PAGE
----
Cannabis sativa, also known as the hemp plant, has been cultivated for centuries for industrial and medical use, and for its "psychoactive," or mind-altering, effects. Marijuana, hashish and hashish oil all derive from the cannabis plant. Street names: marijuana (grass, weed, pot, dope, ganja and others), hashish (hash), hash oil (weed oil, honey oil)
More than sixty-one chemicals, called cannabinoids, have been identified as specific to the cannabis plant. THC (delta-9-tetrahydrocannabinol) is the main psychoactive cannabinoid, and is most responsible for the "high" associated with marijuana smoke.
Hemp grown for industrial use has very low levels of THC. Hemp fibers are used to make rope, fabric and paper. Hemp seeds are high in protein and yield oil with nutritional and industrial value.
Many claims about the medical uses of marijuana have not been scientifically proven; however, research has shown that THC and other pure cannabinoids can relieve nausea and vomiting and stimulate appetite. This can help people who have AIDS or who take drugs used to treat cancer. Further research is needed to establish the medical value of marijuana in relieving pain, reducing muscle spasms and controlling some types of epileptic seizure.
Cannabis is native to tropical and temperate climates, but is cultivated around the world. Modern illicit growing operations use sophisticated methods to produce high potency marijuana.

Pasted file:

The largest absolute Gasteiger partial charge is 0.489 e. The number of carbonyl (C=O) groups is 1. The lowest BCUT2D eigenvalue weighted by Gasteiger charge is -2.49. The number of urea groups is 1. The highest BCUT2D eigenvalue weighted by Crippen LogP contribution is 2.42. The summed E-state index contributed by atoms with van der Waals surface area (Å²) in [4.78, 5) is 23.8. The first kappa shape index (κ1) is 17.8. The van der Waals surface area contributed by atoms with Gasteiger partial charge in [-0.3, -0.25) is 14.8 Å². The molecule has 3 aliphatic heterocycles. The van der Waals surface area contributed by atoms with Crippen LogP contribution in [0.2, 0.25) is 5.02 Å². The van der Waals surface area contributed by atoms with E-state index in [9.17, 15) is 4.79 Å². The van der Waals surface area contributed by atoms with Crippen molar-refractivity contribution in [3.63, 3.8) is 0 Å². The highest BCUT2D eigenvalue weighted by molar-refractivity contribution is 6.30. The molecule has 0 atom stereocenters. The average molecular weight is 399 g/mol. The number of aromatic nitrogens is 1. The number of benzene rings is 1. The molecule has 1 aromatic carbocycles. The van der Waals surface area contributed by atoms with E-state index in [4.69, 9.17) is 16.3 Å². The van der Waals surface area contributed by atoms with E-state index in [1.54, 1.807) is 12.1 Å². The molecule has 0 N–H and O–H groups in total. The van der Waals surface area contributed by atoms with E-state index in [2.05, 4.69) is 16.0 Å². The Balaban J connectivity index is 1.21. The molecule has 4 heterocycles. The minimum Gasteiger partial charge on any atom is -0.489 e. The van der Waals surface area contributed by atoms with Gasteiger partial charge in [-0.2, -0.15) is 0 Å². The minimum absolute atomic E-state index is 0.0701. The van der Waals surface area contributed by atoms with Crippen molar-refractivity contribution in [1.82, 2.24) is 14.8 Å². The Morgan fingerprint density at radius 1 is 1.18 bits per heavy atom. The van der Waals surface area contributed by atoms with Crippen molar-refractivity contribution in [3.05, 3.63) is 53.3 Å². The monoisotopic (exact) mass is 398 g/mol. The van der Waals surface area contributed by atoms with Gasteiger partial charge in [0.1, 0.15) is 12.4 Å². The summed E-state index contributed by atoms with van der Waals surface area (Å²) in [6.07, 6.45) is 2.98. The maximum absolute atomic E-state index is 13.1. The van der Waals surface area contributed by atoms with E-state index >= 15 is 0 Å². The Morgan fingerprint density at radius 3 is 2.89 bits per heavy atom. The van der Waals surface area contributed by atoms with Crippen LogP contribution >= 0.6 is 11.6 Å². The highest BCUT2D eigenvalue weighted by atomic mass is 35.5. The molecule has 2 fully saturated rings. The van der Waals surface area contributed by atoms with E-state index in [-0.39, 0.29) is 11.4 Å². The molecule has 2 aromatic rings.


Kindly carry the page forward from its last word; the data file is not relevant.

Marijuana is the dried flower buds and leaves of the cannabis plant. It ranges in color from grayish green to greenish brown and may contain seeds and stems. Hashish is the dried, compressed resin of cannabis flower tops. It ranges in color from brown to black, and is sold in chunks. Hash oil is made by boiling cannabis flower tops or resin in an organic solvent, which produces a sticky reddish-brown or green substance. The THC content of each variety of cannabis varies, although hash is generally more potent than marijuana, and hash oil is usually the most potent form. Marijuana, hash or hash oil are sometimes mixed with tobacco, and are most often rolled into a cigarette called a joint, or smoked in a pipe. Cannabis is sometimes cooked in foods, such as brownies, or made into a drink.
How cannabis affects you depends on:
When people first try cannabis, they often feel no psychoactive effect. With repeated use, however, these effects are felt. People can have very different experiences with cannabis. Some may feel relaxed, lively, talkative and giggly, while others feel tense, anxious, fearful and confused. What's more, the kind of high a person has can vary from one drug-taking episode to another. People who are familiar with the drug learn to stop when they've had enough, and have more control of the effects, than do people who are new to the drug.
At low doses, cannabis mildly distorts perception and the senses. People who use the drug say that it makes music sound better, colors appear brighter and moments seem longer. They say that it enhances taste, touch and smell and makes them feel more aware of their body. Some enjoy these effects, but others find them uncomfortable.
Smoking larger amounts may intensify some of the desired effects but is also more likely to produce an unpleasant reaction. Too high a dose may result in feelings of losing control, confusion, agitation, paranoia and panic. Pseudohallucinations (seeing things such as pattern and color that you know are not real) or true hallucinations (where you lose touch with reality) can occur.
The physical effects of cannabis include red eyes, dry mouth and throat, irritated respiratory system (from smoking) and bronchodilation (expansion of breathing passages). Appetite and heart rate increase, while blood pressure, balance and stability decrease. Cannabis may cause drowsiness or restlessness, depending on the amount taken and individual response to the drug.